Biden says he won't sign bipartisan bill without reconciliation bill

President BidenJoe BidenPelosi sets Thursday vote on bipartisan infrastructure bill Pressure grows to cut diplomatic red tape for Afghans left behind President Biden is making the world a more dangerous place MORE on Thursday said he won’t sign the bipartisan infrastructure deal if Congress doesn’t also pass a reconciliation bill, committing to a dual track system to get both bills passed.

“I expect that in the coming months this summer, before the fiscal year is over, that we will have voted on this bill, the infrastructure bill, as well as voted on the budget resolution. But if only one comes to me, this is the only one that comes to me, I’m not signing it. It’s in tandem,” Biden told reporters at the White House.

Speaker Nancy PelosiNancy PelosiNorth Dakota Republican latest House breakthrough COVID-19 case Pelosi sets Thursday vote on bipartisan infrastructure bill Cheney says a lot of GOP lawmakers have privately encouraged her fight against Trump MORE (D-Calif.) said Thursday that the House would not vote on a bipartisan infrastructure bill until the Senate passes a larger set of Democratic priorities through budget reconciliation.


Biden said he agreed with the Speaker on the sequencing.

“The bipartisan bill from the very beginning was understood, there’s going to have to be the second part of it. I’m not just signing the bipartisan bill and forgetting about the rest that I proposed. I proposed a significant piece of legislation in three parts and all three parts are equally important,” the president said.

Biden’s remarks are likely to ease concerns among progressive Democrats who are wary of the bipartisan agreement because it does not include other Democratic priorities, like measures to expand access to child care, free education and paid family leave.

Still, Democrats will need to convince moderates like Sens. Joe ManchinJoe ManchinPelosi sets Thursday vote on bipartisan infrastructure bill Budget impasses mark a critical turning point in Biden's presidency Democrats urge Biden to go all in with agenda in limbo MORE (D-W.Va.) and Kyrsten SinemaKyrsten SinemaBudget impasses mark a critical turning point in Biden's presidency Democrats urge Biden to go all in with agenda in limbo Why Democrats opposing Biden's tax plan have it wrong MORE (D-Ariz.) to go along with a big reconciliation bill, which could allow Democrats to pass the rest of their agenda without GOP support.

Senate progressives had already signaled Thursday that they wouldn’t bless the bipartisan infrastructure deal without a major reconciliation package.


Senate Budget Committee Chairman Bernie SandersBernie Sanders Texas House Republican tests positive for coronavirus in latest breakthrough case In defense of share buybacks Progressives seething over Biden's migrant policies MORE (I-Vt.) vowed that there would not be movement on a bipartisan deal unless there is a "firm, absolute agreement" on a reconciliation bill.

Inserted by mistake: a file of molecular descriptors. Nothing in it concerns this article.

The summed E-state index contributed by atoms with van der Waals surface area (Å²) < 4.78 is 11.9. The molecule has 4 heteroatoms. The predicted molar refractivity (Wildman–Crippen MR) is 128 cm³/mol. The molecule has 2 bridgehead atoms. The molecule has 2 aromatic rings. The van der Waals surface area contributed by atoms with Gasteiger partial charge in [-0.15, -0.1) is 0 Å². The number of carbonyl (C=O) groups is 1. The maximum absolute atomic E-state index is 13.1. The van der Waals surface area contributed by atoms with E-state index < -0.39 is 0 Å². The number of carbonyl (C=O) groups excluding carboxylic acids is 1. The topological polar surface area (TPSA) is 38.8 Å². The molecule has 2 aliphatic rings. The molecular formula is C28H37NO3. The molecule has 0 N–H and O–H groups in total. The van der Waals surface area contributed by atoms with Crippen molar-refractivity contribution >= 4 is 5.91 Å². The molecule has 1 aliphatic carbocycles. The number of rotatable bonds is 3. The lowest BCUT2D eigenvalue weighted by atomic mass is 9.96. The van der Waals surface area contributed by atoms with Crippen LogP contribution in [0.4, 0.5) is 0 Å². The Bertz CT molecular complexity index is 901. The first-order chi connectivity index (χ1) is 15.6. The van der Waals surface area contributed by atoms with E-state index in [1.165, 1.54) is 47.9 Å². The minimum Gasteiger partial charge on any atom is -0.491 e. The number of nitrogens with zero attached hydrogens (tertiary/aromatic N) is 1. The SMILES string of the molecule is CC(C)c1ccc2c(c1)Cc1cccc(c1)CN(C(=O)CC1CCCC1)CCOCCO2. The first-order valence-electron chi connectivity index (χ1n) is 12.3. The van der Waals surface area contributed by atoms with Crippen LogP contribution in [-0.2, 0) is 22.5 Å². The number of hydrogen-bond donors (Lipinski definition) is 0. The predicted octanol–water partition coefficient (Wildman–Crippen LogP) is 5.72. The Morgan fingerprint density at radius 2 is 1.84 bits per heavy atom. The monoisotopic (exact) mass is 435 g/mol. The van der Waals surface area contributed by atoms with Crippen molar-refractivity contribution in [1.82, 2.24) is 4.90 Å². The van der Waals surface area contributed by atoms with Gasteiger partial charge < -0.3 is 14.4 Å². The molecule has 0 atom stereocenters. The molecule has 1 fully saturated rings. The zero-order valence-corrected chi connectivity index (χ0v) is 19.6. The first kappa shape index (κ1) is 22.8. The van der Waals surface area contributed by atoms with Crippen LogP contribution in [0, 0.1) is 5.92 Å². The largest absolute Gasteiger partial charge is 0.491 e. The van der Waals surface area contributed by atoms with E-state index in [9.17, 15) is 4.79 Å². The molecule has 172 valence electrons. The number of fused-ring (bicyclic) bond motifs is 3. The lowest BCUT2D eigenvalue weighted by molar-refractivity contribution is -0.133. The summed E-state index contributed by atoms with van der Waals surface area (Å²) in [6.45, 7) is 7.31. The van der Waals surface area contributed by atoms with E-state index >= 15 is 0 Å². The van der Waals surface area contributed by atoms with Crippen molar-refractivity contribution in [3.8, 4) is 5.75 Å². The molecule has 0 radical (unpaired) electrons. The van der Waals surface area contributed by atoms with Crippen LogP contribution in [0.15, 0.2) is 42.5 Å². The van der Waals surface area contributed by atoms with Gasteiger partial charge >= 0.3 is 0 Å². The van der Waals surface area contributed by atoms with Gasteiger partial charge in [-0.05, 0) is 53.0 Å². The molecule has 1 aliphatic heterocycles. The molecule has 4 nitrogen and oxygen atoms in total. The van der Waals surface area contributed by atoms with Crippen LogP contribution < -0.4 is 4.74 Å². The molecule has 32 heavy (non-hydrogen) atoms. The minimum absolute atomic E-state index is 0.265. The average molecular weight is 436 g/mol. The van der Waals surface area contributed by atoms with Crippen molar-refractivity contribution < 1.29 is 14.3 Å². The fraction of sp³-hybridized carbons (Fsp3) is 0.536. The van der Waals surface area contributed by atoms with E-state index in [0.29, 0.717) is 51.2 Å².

Sen. Chris MurphyChristopher (Chris) Scott MurphyDemocrats urge Biden to go all in with agenda in limbo Congress facing shutdown, debt crisis with no plan B Senators slow Biden with holds at Pentagon, State MORE (D-Conn.) also told reporters he wouldn’t vote for the package without knowing what is in a reconciliation bill.

The comments could also create problems with Republicans who oppose other aspects of Biden's agenda.

Asked later to clarify the president's remarks, White House principal deputy press secretary Karine Jean-PierreKarine Jean-PierreRoger Stone served with Capitol riot lawsuit during radio interview Democrats say Biden must get more involved in budget fight White House says law enforcement in 'heightened state of alert' ahead of J6 rally MORE wouldn’t say whether Biden was drawing a “red line” but said it is Biden’s intention to pass both an infrastructure bill and his families plan.

“His intention is to make sure that we move forward with both,” Jean-Pierre told reporters aboard Air Force One. “He is saying that he wants to do both at the same time.”

The infrastructure framework Biden endorsed Thursday includes $579 billion in new spending for a total of $973 billion over five years and a little more than $1.2 trillion over eight years.


Biden acknowledged Thursday that there are divisions in his party on how to move forward.

“My party’s divided but my party’s also rational. If they can’t get every single thing they want but all they have in the bill before them is good, are they going to vote no? I don’t think so."

The president said there is plenty of work ahead to get both bills to his desk and said he would work with Pelosi and Senate Majority Leader Charles SchumerChuck SchumerAnti-Trump Republicans on the line in 2022 too Democrats urge Biden to go all in with agenda in limbo Democrats press Schumer on removing Confederate statues from Capitol MORE (D-N.Y.) to make sure both are passed expeditiously. Biden also brushed off criticism from progressives about his willingness to negotiate with Republicans, saying that he would always look to find common ground where possible.

“I’m not going to rest until both get to my desk,” Biden said. “I know there are some of my party who discourage me from seeking an agreement with my Republican colleagues, who said that we should go bigger and go alone. To them I say this: I’ve already shown in my young presidency that I'm prepared to do whatever needs to get done to move the country forward. That’s what I did with the American Rescue Plan.”

“When we can find common ground, though, working across party lines, that is what I will seek to do," he continued. "The reason why is because the broader support a proposal has in Congress, the stronger its prospects for passage.”

Updated: 3:43 p.m.